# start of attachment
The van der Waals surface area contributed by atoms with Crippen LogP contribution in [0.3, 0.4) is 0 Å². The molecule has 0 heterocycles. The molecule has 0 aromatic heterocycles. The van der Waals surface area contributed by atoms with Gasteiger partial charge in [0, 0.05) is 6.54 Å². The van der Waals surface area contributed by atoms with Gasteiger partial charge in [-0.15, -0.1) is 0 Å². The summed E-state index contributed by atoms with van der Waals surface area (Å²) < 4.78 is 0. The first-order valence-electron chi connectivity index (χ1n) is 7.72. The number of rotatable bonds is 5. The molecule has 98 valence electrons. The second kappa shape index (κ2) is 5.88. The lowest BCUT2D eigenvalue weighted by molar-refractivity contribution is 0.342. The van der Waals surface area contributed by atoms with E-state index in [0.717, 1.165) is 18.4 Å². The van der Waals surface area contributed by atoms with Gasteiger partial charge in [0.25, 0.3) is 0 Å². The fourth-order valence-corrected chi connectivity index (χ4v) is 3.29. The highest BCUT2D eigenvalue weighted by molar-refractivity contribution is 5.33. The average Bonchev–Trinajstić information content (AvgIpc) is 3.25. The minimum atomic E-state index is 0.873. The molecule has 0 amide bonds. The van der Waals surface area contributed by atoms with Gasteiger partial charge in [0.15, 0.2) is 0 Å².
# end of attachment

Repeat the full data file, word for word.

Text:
The van der Waals surface area contributed by atoms with Crippen LogP contribution in [0.3, 0.4) is 0 Å². The molecule has 0 heterocycles. The molecule has 0 aromatic heterocycles. The van der Waals surface area contributed by atoms with Gasteiger partial charge in [0, 0.05) is 6.54 Å². The van der Waals surface area contributed by atoms with Gasteiger partial charge in [-0.15, -0.1) is 0 Å². The summed E-state index contributed by atoms with van der Waals surface area (Å²) < 4.78 is 0. The first-order valence-electron chi connectivity index (χ1n) is 7.72. The number of rotatable bonds is 5. The molecule has 98 valence electrons. The second kappa shape index (κ2) is 5.88. The lowest BCUT2D eigenvalue weighted by molar-refractivity contribution is 0.342. The van der Waals surface area contributed by atoms with E-state index in [0.717, 1.165) is 18.4 Å². The van der Waals surface area contributed by atoms with Gasteiger partial charge in [0.25, 0.3) is 0 Å². The fourth-order valence-corrected chi connectivity index (χ4v) is 3.29. The highest BCUT2D eigenvalue weighted by molar-refractivity contribution is 5.33. The average Bonchev–Trinajstić information content (AvgIpc) is 3.25. The minimum atomic E-state index is 0.873. The molecule has 0 amide bonds. The van der Waals surface area contributed by atoms with Gasteiger partial charge in [0.15, 0.2) is 0 Å².